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Instability and Volatility of Foreign Exchange Rates

  • J. Barkley RosserJr.

Abstract

It was World War I that shattered the Victorian-Edwardian dreamworld of continuous progress in a stable world order. No greater symbol of that order existed than the international gold standard of the late nineteenth and early twentieth centuries, with its inherent structure of fixed exchange rates, all overseen by a dominant Bank of England in a dominant Great Britain. Such an order could support the gradualistic impulses of Alfred Marshall in his avid declaration from 1890 onward that “natura non facit saltum.” This exchange rate stability provided the essential anchor for such a view in the face of the numerous financial panics that occurred throughout this period, as well as the deep depressions of the 1870s and 1890s.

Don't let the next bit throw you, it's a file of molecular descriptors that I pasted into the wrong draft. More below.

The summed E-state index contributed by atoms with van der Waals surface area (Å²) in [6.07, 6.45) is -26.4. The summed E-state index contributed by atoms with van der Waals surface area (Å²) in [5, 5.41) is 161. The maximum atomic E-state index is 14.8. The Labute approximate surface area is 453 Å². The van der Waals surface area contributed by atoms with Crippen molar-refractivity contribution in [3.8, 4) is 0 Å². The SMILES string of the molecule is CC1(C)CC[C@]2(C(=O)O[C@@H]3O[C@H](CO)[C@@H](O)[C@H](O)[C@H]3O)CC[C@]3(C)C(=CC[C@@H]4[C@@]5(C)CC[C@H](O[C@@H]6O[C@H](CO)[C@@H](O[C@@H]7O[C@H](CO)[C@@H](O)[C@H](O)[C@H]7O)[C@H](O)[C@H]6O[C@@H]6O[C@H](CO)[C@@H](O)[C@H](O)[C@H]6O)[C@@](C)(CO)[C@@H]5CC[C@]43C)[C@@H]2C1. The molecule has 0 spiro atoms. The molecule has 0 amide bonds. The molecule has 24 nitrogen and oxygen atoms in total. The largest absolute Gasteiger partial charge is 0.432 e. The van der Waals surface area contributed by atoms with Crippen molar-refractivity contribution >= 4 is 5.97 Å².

Keywords

Exchange Rate Monetary Policy Purchase Power Parity Money Demand Exchange Rate Regime 
These keywords were added by machine and not by the authors. This process is experimental and the keywords may be updated as the learning algorithm improves.

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Copyright information

© Kluwer Academic Publishers 1991

Authors and Affiliations

  • J. Barkley RosserJr.
    • 1
  1. 1.Department of EconomicsJames Madison UniversityUSA

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